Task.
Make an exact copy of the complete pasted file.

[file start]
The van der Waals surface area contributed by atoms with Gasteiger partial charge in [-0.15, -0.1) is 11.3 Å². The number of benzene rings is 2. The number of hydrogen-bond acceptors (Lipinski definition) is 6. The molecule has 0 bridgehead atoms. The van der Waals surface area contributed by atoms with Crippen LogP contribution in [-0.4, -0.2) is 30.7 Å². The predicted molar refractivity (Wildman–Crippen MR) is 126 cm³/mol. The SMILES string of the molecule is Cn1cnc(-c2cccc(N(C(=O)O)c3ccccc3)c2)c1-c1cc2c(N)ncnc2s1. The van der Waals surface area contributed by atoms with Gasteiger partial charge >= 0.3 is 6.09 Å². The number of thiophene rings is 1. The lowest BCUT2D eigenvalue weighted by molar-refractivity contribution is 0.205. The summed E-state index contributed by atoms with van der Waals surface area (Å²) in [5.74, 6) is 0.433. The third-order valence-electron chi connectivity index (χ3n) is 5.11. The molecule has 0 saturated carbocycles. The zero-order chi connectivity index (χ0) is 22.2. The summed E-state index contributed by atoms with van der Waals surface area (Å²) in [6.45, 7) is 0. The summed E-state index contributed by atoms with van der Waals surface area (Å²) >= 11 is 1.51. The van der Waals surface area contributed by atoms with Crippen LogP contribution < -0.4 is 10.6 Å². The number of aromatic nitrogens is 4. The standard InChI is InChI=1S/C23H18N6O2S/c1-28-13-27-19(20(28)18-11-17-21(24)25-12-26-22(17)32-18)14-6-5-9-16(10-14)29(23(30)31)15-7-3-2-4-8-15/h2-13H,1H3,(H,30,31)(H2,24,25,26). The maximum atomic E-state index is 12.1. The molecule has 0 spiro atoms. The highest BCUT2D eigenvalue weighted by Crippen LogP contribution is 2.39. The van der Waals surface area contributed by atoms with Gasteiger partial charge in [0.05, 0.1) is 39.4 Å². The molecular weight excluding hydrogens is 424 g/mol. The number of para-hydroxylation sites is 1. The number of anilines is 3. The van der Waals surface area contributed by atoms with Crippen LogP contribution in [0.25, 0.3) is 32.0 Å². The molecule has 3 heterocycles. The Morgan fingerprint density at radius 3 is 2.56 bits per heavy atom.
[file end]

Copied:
The van der Waals surface area contributed by atoms with Gasteiger partial charge in [-0.15, -0.1) is 11.3 Å². The number of benzene rings is 2. The number of hydrogen-bond acceptors (Lipinski definition) is 6. The molecule has 0 bridgehead atoms. The van der Waals surface area contributed by atoms with Crippen LogP contribution in [-0.4, -0.2) is 30.7 Å². The predicted molar refractivity (Wildman–Crippen MR) is 126 cm³/mol. The SMILES string of the molecule is Cn1cnc(-c2cccc(N(C(=O)O)c3ccccc3)c2)c1-c1cc2c(N)ncnc2s1. The van der Waals surface area contributed by atoms with Gasteiger partial charge >= 0.3 is 6.09 Å². The number of thiophene rings is 1. The lowest BCUT2D eigenvalue weighted by molar-refractivity contribution is 0.205. The summed E-state index contributed by atoms with van der Waals surface area (Å²) in [5.74, 6) is 0.433. The third-order valence-electron chi connectivity index (χ3n) is 5.11. The molecule has 0 saturated carbocycles. The zero-order chi connectivity index (χ0) is 22.2. The summed E-state index contributed by atoms with van der Waals surface area (Å²) in [6.45, 7) is 0. The summed E-state index contributed by atoms with van der Waals surface area (Å²) >= 11 is 1.51. The van der Waals surface area contributed by atoms with Crippen LogP contribution < -0.4 is 10.6 Å². The number of aromatic nitrogens is 4. The standard InChI is InChI=1S/C23H18N6O2S/c1-28-13-27-19(20(28)18-11-17-21(24)25-12-26-22(17)32-18)14-6-5-9-16(10-14)29(23(30)31)15-7-3-2-4-8-15/h2-13H,1H3,(H,30,31)(H2,24,25,26). The maximum atomic E-state index is 12.1. The molecule has 0 spiro atoms. The highest BCUT2D eigenvalue weighted by Crippen LogP contribution is 2.39. The van der Waals surface area contributed by atoms with Gasteiger partial charge in [0.05, 0.1) is 39.4 Å². The molecular weight excluding hydrogens is 424 g/mol. The number of para-hydroxylation sites is 1. The number of anilines is 3. The van der Waals surface area contributed by atoms with Crippen LogP contribution in [0.25, 0.3) is 32.0 Å². The molecule has 3 heterocycles. The Morgan fingerprint density at radius 3 is 2.56 bits per heavy atom.